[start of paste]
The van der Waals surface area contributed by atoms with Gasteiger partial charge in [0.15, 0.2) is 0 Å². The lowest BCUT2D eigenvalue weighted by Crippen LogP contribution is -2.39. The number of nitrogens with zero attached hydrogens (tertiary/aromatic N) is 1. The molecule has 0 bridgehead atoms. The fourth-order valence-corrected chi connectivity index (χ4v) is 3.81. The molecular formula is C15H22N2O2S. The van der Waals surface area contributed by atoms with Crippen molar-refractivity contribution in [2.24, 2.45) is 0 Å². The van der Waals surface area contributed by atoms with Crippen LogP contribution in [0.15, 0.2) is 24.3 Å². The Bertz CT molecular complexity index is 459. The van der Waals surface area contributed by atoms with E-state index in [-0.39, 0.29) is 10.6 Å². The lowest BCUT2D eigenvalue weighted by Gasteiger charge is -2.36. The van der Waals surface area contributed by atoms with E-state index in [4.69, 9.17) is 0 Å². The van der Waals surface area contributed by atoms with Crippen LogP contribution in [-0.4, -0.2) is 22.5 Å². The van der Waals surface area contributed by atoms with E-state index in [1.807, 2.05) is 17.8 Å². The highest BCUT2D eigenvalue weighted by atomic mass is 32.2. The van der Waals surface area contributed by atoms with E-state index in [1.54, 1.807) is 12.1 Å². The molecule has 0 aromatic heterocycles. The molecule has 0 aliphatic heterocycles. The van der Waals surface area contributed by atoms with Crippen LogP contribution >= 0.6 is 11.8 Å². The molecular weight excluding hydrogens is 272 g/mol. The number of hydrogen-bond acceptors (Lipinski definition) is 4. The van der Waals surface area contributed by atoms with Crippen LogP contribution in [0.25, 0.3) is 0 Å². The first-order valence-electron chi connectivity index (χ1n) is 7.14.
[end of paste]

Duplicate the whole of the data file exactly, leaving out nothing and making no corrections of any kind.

The van der Waals surface area contributed by atoms with Gasteiger partial charge in [0.15, 0.2) is 0 Å². The lowest BCUT2D eigenvalue weighted by Crippen LogP contribution is -2.39. The number of nitrogens with zero attached hydrogens (tertiary/aromatic N) is 1. The molecule has 0 bridgehead atoms. The fourth-order valence-corrected chi connectivity index (χ4v) is 3.81. The molecular formula is C15H22N2O2S. The van der Waals surface area contributed by atoms with Crippen molar-refractivity contribution in [2.24, 2.45) is 0 Å². The van der Waals surface area contributed by atoms with Crippen LogP contribution in [0.15, 0.2) is 24.3 Å². The Bertz CT molecular complexity index is 459. The van der Waals surface area contributed by atoms with E-state index in [-0.39, 0.29) is 10.6 Å². The lowest BCUT2D eigenvalue weighted by Gasteiger charge is -2.36. The van der Waals surface area contributed by atoms with E-state index in [4.69, 9.17) is 0 Å². The van der Waals surface area contributed by atoms with Crippen LogP contribution in [-0.4, -0.2) is 22.5 Å². The van der Waals surface area contributed by atoms with E-state index in [1.807, 2.05) is 17.8 Å². The highest BCUT2D eigenvalue weighted by atomic mass is 32.2. The van der Waals surface area contributed by atoms with E-state index in [1.54, 1.807) is 12.1 Å². The molecule has 0 aromatic heterocycles. The molecule has 0 aliphatic heterocycles. The van der Waals surface area contributed by atoms with Crippen LogP contribution >= 0.6 is 11.8 Å². The molecular weight excluding hydrogens is 272 g/mol. The number of hydrogen-bond acceptors (Lipinski definition) is 4. The van der Waals surface area contributed by atoms with Crippen LogP contribution in [0.25, 0.3) is 0 Å². The first-order valence-electron chi connectivity index (χ1n) is 7.14.